Sunday, April 26, 2015

The Bahamas in the future: A look at the Church!

So many times we have people complaining about the now, while often times dismissing the future with regard to the cause and effect years later. What typically happens is that many times fantasizing about the future based on our current behaviour is unforgivably taken for granted, and we seldom take the opportunity to allow things to reduce themselves to their core essence of what may be likely events taking place somewhere down the line.

I for one can assure you that no one can accurately predict the future, even though on many times I have been right more often than not. Rest assured from my own humble testimony that it's 95% of the time I'm right. So, far be it from me to stand in the way of telling you or anyone the great seer that is I, basking in my glorious rightness and prophetic wisdom, only to be outshone by my radiant halo of knowledge and infinite enlightenment.

Surely of course I jest, seriously. However, ruminating over the factors that can shape, and are in fact shaping our country, is what many people, particularly in politics, both active participants and their operatives, whether from the base community level or to the pulpit, try to convey to us on a daily basis.

Thinking about the future and how it would look like in The Bahamas, twenty, thirty, and even fifty years down the line, has to be broken down in several concepts and ideas that all weave into the landscape one may envision. Too lengthy to give justice to one concept, let alone several. Thusly, we will stick with one concept or social construct: The Christian Church.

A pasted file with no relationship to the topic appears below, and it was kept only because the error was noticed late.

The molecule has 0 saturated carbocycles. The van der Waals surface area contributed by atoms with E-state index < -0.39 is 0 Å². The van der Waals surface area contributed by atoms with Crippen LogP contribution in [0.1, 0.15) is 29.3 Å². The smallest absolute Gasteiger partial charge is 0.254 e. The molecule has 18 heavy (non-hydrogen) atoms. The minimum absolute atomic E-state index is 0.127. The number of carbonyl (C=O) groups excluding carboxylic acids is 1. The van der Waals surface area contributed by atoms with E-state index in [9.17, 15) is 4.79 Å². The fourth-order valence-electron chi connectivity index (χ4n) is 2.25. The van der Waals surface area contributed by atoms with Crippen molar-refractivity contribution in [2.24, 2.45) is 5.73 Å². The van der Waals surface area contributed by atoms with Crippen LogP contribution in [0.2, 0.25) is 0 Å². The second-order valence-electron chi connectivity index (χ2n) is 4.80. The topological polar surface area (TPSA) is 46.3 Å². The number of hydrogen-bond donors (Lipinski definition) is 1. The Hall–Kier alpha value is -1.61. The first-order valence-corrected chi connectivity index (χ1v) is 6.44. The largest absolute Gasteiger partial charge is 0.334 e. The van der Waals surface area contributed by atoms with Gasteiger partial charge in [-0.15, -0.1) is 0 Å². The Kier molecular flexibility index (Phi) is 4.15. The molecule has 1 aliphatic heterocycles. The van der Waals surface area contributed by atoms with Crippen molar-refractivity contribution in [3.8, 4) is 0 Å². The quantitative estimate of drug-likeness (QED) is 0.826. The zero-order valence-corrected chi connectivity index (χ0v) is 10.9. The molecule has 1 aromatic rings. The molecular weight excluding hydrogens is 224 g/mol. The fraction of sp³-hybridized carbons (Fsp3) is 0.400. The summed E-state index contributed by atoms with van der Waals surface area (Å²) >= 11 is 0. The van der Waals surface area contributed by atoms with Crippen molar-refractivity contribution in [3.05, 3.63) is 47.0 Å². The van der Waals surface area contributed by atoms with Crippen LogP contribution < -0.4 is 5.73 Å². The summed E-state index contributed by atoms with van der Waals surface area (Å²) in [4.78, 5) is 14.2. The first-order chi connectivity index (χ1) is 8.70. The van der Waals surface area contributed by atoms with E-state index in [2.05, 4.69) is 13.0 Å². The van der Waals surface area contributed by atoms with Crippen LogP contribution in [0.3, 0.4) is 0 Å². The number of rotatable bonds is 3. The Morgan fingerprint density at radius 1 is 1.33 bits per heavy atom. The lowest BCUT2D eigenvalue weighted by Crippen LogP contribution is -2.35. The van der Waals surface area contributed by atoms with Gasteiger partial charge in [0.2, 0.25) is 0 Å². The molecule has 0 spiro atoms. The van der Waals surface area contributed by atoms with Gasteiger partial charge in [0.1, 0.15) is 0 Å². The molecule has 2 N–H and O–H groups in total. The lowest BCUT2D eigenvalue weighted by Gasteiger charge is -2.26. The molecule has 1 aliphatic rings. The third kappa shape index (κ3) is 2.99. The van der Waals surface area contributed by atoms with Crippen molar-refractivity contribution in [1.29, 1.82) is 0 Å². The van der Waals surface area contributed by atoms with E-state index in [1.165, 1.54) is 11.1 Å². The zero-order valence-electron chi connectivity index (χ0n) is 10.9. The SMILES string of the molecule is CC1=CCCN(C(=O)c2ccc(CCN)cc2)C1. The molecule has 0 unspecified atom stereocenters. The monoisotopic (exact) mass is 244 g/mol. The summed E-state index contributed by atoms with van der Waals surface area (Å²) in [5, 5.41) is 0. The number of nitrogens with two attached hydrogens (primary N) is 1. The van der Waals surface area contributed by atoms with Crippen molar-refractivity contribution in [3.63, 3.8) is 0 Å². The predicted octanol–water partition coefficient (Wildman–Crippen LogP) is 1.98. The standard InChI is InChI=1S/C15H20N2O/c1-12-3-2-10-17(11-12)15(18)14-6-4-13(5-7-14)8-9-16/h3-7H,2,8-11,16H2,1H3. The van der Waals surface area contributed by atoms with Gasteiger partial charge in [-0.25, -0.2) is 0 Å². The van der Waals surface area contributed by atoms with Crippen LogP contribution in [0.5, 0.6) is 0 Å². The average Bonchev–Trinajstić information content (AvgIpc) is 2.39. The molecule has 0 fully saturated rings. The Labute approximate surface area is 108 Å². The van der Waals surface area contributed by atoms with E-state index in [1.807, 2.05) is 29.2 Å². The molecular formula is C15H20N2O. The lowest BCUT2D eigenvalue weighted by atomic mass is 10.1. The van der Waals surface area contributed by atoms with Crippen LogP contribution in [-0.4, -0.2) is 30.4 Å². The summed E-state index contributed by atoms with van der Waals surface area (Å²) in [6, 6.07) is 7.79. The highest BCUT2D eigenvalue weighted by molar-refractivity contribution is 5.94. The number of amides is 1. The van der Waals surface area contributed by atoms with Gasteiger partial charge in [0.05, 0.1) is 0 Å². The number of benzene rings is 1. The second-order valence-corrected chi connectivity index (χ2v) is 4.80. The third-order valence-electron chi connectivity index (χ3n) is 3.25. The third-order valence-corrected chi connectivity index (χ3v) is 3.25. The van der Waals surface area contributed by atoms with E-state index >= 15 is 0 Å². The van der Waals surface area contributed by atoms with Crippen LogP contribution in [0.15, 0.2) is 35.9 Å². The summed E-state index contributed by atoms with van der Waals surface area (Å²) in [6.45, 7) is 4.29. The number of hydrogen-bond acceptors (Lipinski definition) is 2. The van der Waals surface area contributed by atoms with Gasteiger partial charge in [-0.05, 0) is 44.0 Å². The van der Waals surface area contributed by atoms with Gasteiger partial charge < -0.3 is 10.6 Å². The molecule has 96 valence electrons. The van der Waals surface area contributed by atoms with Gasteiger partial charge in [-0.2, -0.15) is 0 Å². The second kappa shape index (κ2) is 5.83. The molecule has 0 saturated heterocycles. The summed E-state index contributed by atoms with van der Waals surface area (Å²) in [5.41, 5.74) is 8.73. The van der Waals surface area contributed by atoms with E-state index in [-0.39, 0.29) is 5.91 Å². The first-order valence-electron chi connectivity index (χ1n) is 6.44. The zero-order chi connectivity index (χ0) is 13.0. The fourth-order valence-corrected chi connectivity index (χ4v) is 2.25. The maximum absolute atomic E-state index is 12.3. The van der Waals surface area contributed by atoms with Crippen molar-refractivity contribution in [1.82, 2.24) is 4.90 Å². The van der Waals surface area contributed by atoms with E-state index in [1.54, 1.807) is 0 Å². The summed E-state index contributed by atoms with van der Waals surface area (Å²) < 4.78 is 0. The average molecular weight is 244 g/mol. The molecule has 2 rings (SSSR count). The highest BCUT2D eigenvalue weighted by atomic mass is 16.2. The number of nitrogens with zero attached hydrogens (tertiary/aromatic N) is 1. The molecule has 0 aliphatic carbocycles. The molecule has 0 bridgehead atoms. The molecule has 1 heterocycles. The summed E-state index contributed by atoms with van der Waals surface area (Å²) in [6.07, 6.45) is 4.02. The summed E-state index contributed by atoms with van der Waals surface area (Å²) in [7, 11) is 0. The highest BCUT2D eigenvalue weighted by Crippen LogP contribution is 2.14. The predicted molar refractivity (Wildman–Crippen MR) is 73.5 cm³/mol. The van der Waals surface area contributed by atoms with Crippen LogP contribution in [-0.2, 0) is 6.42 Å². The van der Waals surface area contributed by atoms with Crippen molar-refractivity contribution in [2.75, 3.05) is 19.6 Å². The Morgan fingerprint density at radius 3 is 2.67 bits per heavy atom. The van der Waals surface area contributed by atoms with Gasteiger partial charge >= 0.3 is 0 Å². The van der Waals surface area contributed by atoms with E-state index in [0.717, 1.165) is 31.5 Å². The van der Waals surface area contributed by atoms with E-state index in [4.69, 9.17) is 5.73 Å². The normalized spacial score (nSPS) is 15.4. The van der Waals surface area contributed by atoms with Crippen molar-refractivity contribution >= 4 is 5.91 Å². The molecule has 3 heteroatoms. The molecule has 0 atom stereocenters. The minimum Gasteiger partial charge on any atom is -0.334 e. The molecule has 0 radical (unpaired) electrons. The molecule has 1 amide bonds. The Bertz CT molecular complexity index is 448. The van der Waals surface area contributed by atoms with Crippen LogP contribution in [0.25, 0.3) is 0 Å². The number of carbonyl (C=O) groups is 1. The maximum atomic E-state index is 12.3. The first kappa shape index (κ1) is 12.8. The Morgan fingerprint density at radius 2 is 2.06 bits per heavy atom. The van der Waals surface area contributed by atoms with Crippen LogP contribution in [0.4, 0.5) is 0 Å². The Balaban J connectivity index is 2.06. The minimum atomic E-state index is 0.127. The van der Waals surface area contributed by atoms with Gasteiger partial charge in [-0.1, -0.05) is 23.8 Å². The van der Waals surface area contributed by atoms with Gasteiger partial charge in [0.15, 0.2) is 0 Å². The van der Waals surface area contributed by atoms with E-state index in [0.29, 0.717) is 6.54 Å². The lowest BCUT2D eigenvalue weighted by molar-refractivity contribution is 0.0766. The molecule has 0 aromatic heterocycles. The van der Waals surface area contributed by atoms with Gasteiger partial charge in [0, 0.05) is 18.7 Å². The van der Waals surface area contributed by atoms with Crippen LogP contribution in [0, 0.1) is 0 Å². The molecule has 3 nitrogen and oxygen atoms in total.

One of the most fundamental pillars of our society is the Church. Or as we have been seeing it increasingly being referred to as persons of the faith.

The Church in The Bahamas has gone through, and is currently going through, several challenging periods, grappling with modernity and coming to grips with the notion that the State, the citizenry and how it all interacts while all are increasingly becoming divergent in their opinions on what is right, fair and just.

In fact, one only has to look at the phenomenon of smaller, non-denominational churches springing up out of, and in the face of, established faith-based organizations like The Catholic Church, The Anglican Church, which is the State recognized Church of The Bahamas, The Baptist Church and so on and so forth.

Moreover, members of the "faith" have sought refuge in the solace of smaller, non-denominational sects and what can be titled in a politically correct form as "worship centres", with persons looking for a slightly more intimacy with God their creator as well as sharing in the congregation of other members already dissatisfied and disaffected with the traditional and established organizations.

This should come as no surprise, because the early Roman Catholic Church had many dissidents and persons having difficulty in appreciating the management and tenor of their overbearing theocratic behaviour.

For example, Lutheranism broke away from the Roman Catholic Church, as did Calvinism, while both sharing different ideas on faith and worship and remained distinctively different during a period of the late 15th century into the early to middle 16th century and beyond.

To go even further, the Church of England, also known as the Anglican Church, broke away from the Roman Catholic Church during this period and accepted the teachings of Lutheranism into the English society.